Anxious Hero

Hero is a young female Labrador who came to Adelaide Vet for a second opinion after being referred by a dog trainer who noticed that Hero was not behaving normally and needed extra help. Hero and her owner were really struggling as Hero was displaying some very undesirable behaviours which were making life very hard.

Hero’s list of presenting problems included:

  • being generally anxious and agitated, hyper-aroused, hyper-vigilant all the time, easily over-stimulated and hyper-excitable
  • difficulty self-soothing, resting, settling
  • difficulty recovering when something upset or stimulated her
  • sleep disturbances – unable to sleep through the night, becoming distressed and barking
  • distress when visitors come to the home
  • excessive panting (panting almost all of the time)
  • mouthing people
  • jumping up at people
  • grabbing at her owner’s clothing
  • excessive barking
  • excessive chewing and destruction
  • clingy / needy behaviour
  • difficulty going for walks – would freeze, lie down and refuse to walk when out and about
  • learning difficulties – could not respond normally to training due to her high levels and anxiety and distress
  • fearful of many stimuli (such as lawnmowers, vacuum cleaner)

Poor Hero had a very shaky start to life. Her mother had died of an infection when she was just 2 weeks old and so she was weaned early and abruptly which can be very detrimental to brain development. Hero was hand-reared with the other pups in the litter and not all of them survived.

Early in her life she suffered some medical issues including diarrhoea, ear infections and an allergic reaction to a bee sting, suggesting her immune system had suffered some disturbances.

Hero’s owner noticed from the first day she got her that she did not seem quite right in terms of her behaviour. She was extremely “wired” and “highly strung” and had problems functioning like a normal dog.

In her behaviour consultation it was clear that Hero was not normal. She was extremely stressed and did not interact normally. Her muscles were tense and tight and she did lots of stress behaviours such as yawning, licking her lips, panting and pacing. At times she lay on the floor and appeared clearly exhausted but could not “switch off” or relax. She was hyper-ventilating profusely and constantly hyper-vigilant.

We conducted some screening blood tests on Hero to rule out any contributing medical causes for her behaviour. These tests were all normal. This confirmed suspicions that poor Hero was suffering a mental health problem.

She was diagnosed with a severe generalised anxiety and hyper-arousal disorder.

Anxiety disorders in dogs are unfortunately very common. They are characterised by abnormalities of neurochemistry and firing of certain circuitry in the brain and central nervous system. They are caused by the complicated overlapping influences of genetics, experience / learning and environment. Therefore, they need to be treated via a multi-angled approach involving the use of medication, nutrition, behaviour modification and management.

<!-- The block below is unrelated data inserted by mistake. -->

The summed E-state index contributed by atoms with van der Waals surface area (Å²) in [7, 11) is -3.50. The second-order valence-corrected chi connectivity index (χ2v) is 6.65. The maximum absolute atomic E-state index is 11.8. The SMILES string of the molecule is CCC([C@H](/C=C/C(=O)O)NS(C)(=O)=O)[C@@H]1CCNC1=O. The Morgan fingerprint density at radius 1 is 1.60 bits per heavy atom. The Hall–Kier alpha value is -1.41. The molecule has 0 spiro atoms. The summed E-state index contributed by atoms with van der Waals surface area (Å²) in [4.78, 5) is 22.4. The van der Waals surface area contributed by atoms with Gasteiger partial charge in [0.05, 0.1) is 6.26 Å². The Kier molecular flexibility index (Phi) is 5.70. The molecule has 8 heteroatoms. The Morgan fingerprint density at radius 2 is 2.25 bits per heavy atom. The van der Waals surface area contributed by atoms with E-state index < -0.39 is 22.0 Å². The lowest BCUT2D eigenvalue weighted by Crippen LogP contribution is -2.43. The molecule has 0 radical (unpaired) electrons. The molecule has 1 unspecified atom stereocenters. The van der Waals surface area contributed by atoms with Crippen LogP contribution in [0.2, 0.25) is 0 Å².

Once a diagnosis was made and it was clear what was underlying Hero’s distressing behaviour, treatment was able to be commenced.

Hero started on some medication to address the harmful abnormal firing of the stress and anxiety pathways in her brain and body which were affecting her quality of life and ability to function.

Thankfully, she responded wonderfully to her medication and very quickly made huge improvements.

At her follow up visit she was dramatically better. Her owner described her as like “a new dog”, in a good way! She was able to achieve normal levels of calm and relaxation, think clearly and respond appropriately to her environment. All of her signs and symptoms such as hyper-activity, excessive panting and problems concentrating and sleeping were markedly improved.

It was clear that Hero’s and her owner’s quality of life was far better which was a big relief.

Hero was then able to participate better in her learning and behaviour modification. She was able to progress with relaxation and impulse control exercises. Her owner did a fabulous job of setting Hero up for success, providing for her needs and teaching her how to feel better and behave better.

It has at times been a rocky road for Hero on her journey to optimal mental health and she will need life-long support for her illness and special needs, but she has shown wonderful resilience and come such a long way.

Congratulations Hero!


Share this page